ASHBURN, Va. -- The Washington Redskins have interviewed one of the team's assistants for the head coaching position, the head of the group that monitors the Rooney Rule said Monday.
Fritz Pollard Alliance chairman John Wooten said secondary coach Jerry Gray interviewed with owner Dan Snyder several weeks ago for the job that is currently held by Jim Zorn.
Wooten said the interview satisfies the Rooney Rule that requires teams to talk to a minority candidate when filling a head coaching position. Wooten said it didn't matter that the job is not yet vacant.
"Dan Snyder handled it the way it should have been handled," Wooten said. "He made a call in and he did it the right way."
The news reaffirms the expectation Snyder will fire Zorn next week and replace him quickly. Former Denver coach Mike Shanahan is considered the favorite to get the job.
Zorn is nearing the end of his second season with the team. The Redskins are 4-11 with one game to play.
Last week, Gray gave confusing answers when asked whether he had interviewed for the job. He initially appeared to deny he had interviewed, then later amended the answer to "no comment."
Wooten said Gray interviewed before Dec. 17, when Vinny Cerrato resigned as head of the front office and Bruce Allen was hired as general manager. Because Allen is at least nominally in charge of hiring the new coach, Wooten said he would like to see Gray interview with Allen, but that it was not a requirement to satisfy the Rooney Rule.
Zorn says he knew his status as head coach of the Redskins was tenuous back when his team was 1-1 -- and coming off a victory, no less.
Ever since then, as the losses have mounted, he's grown accustomed to the whispers and the stares and the general sense from all sorts of people that his job was in jeopardy.
"It's kind of all around. I get hit with 'the look,'" Zorn said Monday. "And I get all that. I just have to press on. I have to push forward. So I had made a decision, when the first inkling of all this, all the speculation -- I think it was after beating the Rams 9-7, you know, earlier in the season -- I just made a decision then: I'm going to stay focused and see this through."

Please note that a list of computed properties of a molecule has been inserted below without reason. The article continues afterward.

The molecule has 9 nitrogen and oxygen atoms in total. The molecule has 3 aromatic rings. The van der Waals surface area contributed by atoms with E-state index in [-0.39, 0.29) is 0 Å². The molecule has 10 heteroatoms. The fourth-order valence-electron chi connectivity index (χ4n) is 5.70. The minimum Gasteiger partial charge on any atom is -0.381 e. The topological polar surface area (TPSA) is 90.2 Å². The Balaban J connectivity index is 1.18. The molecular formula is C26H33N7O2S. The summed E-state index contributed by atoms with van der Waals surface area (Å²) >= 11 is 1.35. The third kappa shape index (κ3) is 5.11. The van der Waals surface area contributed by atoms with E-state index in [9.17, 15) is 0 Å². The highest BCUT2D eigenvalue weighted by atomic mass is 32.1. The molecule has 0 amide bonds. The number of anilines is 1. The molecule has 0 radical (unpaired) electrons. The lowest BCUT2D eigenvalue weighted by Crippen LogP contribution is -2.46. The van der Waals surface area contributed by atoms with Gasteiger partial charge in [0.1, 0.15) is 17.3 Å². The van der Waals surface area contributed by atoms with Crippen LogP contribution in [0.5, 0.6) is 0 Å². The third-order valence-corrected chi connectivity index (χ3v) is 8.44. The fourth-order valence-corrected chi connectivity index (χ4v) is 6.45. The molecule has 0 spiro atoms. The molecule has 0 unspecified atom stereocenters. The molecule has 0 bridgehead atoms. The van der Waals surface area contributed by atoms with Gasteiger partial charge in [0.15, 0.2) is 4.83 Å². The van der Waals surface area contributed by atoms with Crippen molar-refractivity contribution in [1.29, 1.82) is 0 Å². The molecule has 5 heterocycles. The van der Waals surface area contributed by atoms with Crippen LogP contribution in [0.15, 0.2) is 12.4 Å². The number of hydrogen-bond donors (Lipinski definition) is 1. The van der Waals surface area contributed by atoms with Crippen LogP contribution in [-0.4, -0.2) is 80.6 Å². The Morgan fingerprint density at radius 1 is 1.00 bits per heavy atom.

Still, with one game left in what he described as a "morbid" season, Zorn insisted his players' effort shouldn't be questioned and said he really would like to finish with a victory at the San Diego Chargers next weekend.
"I just don't want to moan and groan about it all. I don't want to create a situation where people look at me and feel sorry for me. Because some of this, I'm responsible for," he said. "I'm the head football coach, and we've got four games under our belt. That's not good, regardless of what the situation is."
With all of the distractions, all of the disorder, surrounding his team, perhaps Zorn can be forgiven for losing track of the losses.
After his club fell to 0-6 against the NFC East and 4-11 overall with yet another blowout defeat on national TV -- a 17-0 loss at home to the Dallas Cowboys -- Zorn talked Sunday night about being "4-13."
Pssst, Jim: This season might seem interminable, but NFL clubs still play only 16 games.
He poked fun at himself for that Monday, saying he was "delirious."
Asked if it feels as though his team is 4-13, Zorn smiled and said, "Oh, gosh, yeah."
It's the first time the Redskins went winless in division games since 1994, Norv Turner's first year as the head coach. That was also the last time Washington finished a season with fewer than four victories (3-13).
After Sunday's loss, cornerback Carlos Rogers also mentioned that game in Week 2 against St. Louis as the beginning of Washington's problems.
"Since the Rams game, barely beating them, it started downhill from there," Rogers said.
He also referenced all of the off-field distractions -- from the hiring of the retired Sherman Lewis to call plays, to reports that Gray interviewed for Zorn's job, to the resignation of Cerrato, to defensive tackle Albert Haynesworth's complaints -- and lamented: "There's been so much stuff with players, with coaches."
Or as Zorn put it Monday: "Each week, it's been something different, hasn't it?"
"I truly am having a great experience. It's not fun, but it is a great experience," Zorn said. "And there are better days ahead. And I think we're trying to deal with all the adversity that comes each day."
Information from The Associated Press contributed to this report.